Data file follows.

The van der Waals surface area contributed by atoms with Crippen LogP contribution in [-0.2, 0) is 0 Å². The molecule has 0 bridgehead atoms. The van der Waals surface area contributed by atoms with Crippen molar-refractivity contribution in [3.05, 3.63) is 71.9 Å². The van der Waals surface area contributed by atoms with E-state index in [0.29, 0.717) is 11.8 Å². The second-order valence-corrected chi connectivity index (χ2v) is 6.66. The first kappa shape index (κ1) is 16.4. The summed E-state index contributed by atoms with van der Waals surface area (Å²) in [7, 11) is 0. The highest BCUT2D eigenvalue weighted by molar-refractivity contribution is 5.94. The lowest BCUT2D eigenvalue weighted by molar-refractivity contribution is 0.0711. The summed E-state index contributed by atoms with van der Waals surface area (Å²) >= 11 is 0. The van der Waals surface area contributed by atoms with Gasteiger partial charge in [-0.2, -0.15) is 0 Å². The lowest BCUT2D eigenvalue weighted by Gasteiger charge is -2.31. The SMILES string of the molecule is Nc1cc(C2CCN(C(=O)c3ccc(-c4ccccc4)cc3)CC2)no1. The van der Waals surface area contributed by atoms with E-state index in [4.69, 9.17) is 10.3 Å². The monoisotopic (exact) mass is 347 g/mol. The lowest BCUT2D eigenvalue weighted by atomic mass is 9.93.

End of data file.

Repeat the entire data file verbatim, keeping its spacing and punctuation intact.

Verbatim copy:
The van der Waals surface area contributed by atoms with Crippen LogP contribution in [-0.2, 0) is 0 Å². The molecule has 0 bridgehead atoms. The van der Waals surface area contributed by atoms with Crippen molar-refractivity contribution in [3.05, 3.63) is 71.9 Å². The van der Waals surface area contributed by atoms with E-state index in [0.29, 0.717) is 11.8 Å². The second-order valence-corrected chi connectivity index (χ2v) is 6.66. The first kappa shape index (κ1) is 16.4. The summed E-state index contributed by atoms with van der Waals surface area (Å²) in [7, 11) is 0. The highest BCUT2D eigenvalue weighted by molar-refractivity contribution is 5.94. The lowest BCUT2D eigenvalue weighted by molar-refractivity contribution is 0.0711. The summed E-state index contributed by atoms with van der Waals surface area (Å²) >= 11 is 0. The van der Waals surface area contributed by atoms with Gasteiger partial charge in [-0.2, -0.15) is 0 Å². The lowest BCUT2D eigenvalue weighted by Gasteiger charge is -2.31. The SMILES string of the molecule is Nc1cc(C2CCN(C(=O)c3ccc(-c4ccccc4)cc3)CC2)no1. The van der Waals surface area contributed by atoms with E-state index in [4.69, 9.17) is 10.3 Å². The monoisotopic (exact) mass is 347 g/mol. The lowest BCUT2D eigenvalue weighted by atomic mass is 9.93.